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Artist's conception of LISA spacecraft

The Laser Interferometer Space Antenna (LISA) experiment is a joint venture of the European Space Agency (ESA) and NASA to detect and observe in detail gravitational waves from astronomical sources. In 2008 ESA reported LISA was in the mission formulation stage with the earliest possible launch taking place between 2018 and 2020.[1][2] LISA still faces funding competition from two other missions, the Europa Jupiter System Mission (EJSM) and the International X-ray Observatory (IXO). In 2013 only one of these missions will be chosen. ESA reports that LISA is expected to stay in orbit for two years starting some 16 months after launch.[3]

LISA is intended to measure gravitational waves by using laser interferometry over astronomical distances. It will use three spacecraft arranged in an equilateral triangle to form a giant Michelson interferometer with arms about 5 million kilometers long. When a gravitational wave disturbs the space-time field between two of the spacecraft, small differences in the relative lengths of the arms should be measurable.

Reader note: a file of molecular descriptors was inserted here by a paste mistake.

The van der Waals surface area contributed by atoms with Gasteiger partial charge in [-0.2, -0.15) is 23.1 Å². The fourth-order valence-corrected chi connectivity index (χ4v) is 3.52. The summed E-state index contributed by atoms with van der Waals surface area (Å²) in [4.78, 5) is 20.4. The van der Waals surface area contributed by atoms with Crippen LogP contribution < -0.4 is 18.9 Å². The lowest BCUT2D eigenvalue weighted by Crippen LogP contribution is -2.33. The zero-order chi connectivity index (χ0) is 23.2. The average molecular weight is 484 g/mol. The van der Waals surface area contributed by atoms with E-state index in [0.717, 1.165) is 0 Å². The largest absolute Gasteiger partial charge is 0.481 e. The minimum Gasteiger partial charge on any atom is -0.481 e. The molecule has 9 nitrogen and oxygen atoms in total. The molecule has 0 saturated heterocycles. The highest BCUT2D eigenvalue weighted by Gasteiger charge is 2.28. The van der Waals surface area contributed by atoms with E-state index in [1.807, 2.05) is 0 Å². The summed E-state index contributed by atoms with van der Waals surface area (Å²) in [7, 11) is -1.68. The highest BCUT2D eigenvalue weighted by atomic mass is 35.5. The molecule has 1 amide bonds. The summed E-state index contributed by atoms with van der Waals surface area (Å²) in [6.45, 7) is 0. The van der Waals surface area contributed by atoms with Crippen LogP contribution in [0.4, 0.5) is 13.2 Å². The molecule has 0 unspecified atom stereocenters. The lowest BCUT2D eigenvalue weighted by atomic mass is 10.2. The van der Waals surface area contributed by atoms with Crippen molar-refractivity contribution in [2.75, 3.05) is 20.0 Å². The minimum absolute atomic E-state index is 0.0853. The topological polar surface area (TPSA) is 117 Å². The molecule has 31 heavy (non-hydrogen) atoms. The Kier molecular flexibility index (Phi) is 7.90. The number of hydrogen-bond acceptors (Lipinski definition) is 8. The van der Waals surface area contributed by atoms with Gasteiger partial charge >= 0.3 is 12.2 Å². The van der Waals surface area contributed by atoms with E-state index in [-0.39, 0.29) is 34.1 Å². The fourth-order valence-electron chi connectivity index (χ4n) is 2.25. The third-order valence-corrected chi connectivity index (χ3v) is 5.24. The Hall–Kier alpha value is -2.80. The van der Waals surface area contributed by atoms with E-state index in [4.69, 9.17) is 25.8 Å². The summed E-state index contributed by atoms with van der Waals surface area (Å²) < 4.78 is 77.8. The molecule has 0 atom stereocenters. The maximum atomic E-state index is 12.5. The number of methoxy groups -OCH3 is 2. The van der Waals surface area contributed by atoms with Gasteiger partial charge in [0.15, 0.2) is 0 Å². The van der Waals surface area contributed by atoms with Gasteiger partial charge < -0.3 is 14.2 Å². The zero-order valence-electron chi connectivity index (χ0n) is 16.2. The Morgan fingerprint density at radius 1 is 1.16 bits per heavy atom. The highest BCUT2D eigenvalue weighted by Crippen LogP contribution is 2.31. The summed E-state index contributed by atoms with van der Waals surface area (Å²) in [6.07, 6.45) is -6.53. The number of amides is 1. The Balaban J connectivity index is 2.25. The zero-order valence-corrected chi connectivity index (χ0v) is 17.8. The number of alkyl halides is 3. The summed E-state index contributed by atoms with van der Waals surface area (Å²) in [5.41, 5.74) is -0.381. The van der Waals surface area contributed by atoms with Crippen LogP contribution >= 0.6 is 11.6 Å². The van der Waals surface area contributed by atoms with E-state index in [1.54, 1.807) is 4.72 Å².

LISA will be the first dedicated space-based gravitational wave detector.[4]

Contents

Overview

A Michelson interferometer consists of an L-shape with two long arms, each terminated with a mirror, and a corner station containing a light source, beam splitter and combiner. Since forming LISA's arms requires three widely separated spacecraft, three identical spacecraft are used, each at the vertex of a pair of arms. Each satellite will have two optical assemblies, arranged 60 degrees from each other, and each pointing at one of the other spacecraft. This forms two independent interferometers between the three craft.[5] This makes it easier to design, test, and deploy only one type of spacecraft, and the redundancy helps to validate the data. Also, three spacecraft in a triangle formation will provide increased sensitivity to incoming gravitational waves.